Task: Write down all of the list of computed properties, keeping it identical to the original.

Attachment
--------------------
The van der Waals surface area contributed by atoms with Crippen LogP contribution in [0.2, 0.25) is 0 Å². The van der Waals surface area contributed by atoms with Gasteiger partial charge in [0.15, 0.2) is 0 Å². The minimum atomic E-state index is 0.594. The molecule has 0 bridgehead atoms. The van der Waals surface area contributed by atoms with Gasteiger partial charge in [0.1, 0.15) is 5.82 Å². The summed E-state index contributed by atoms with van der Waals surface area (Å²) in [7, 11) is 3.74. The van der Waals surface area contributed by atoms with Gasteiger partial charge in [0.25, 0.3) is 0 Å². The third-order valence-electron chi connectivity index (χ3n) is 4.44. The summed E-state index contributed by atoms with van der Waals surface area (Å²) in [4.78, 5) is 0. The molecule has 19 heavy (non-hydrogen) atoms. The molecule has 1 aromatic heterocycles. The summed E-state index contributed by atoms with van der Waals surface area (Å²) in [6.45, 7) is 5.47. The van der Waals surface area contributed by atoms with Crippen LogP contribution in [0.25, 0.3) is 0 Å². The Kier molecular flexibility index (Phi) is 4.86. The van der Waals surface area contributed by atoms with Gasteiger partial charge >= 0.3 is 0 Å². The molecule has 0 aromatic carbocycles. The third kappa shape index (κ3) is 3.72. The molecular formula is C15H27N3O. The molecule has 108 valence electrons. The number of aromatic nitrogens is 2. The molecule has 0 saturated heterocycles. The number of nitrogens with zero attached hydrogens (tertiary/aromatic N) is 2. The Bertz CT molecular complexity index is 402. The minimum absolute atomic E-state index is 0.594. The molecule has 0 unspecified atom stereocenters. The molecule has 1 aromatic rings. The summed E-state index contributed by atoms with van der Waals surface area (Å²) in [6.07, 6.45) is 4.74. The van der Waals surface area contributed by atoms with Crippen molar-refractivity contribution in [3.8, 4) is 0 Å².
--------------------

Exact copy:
The van der Waals surface area contributed by atoms with Crippen LogP contribution in [0.2, 0.25) is 0 Å². The van der Waals surface area contributed by atoms with Gasteiger partial charge in [0.15, 0.2) is 0 Å². The minimum atomic E-state index is 0.594. The molecule has 0 bridgehead atoms. The van der Waals surface area contributed by atoms with Gasteiger partial charge in [0.1, 0.15) is 5.82 Å². The summed E-state index contributed by atoms with van der Waals surface area (Å²) in [7, 11) is 3.74. The van der Waals surface area contributed by atoms with Gasteiger partial charge in [0.25, 0.3) is 0 Å². The third-order valence-electron chi connectivity index (χ3n) is 4.44. The summed E-state index contributed by atoms with van der Waals surface area (Å²) in [4.78, 5) is 0. The molecule has 19 heavy (non-hydrogen) atoms. The molecule has 1 aromatic heterocycles. The summed E-state index contributed by atoms with van der Waals surface area (Å²) in [6.45, 7) is 5.47. The van der Waals surface area contributed by atoms with Crippen LogP contribution in [0.25, 0.3) is 0 Å². The Kier molecular flexibility index (Phi) is 4.86. The van der Waals surface area contributed by atoms with Gasteiger partial charge >= 0.3 is 0 Å². The molecule has 0 aromatic carbocycles. The third kappa shape index (κ3) is 3.72. The molecular formula is C15H27N3O. The molecule has 108 valence electrons. The number of aromatic nitrogens is 2. The molecule has 0 saturated heterocycles. The number of nitrogens with zero attached hydrogens (tertiary/aromatic N) is 2. The Bertz CT molecular complexity index is 402. The minimum absolute atomic E-state index is 0.594. The molecule has 0 unspecified atom stereocenters. The molecule has 1 aromatic rings. The summed E-state index contributed by atoms with van der Waals surface area (Å²) in [6.07, 6.45) is 4.74. The van der Waals surface area contributed by atoms with Crippen molar-refractivity contribution in [3.8, 4) is 0 Å².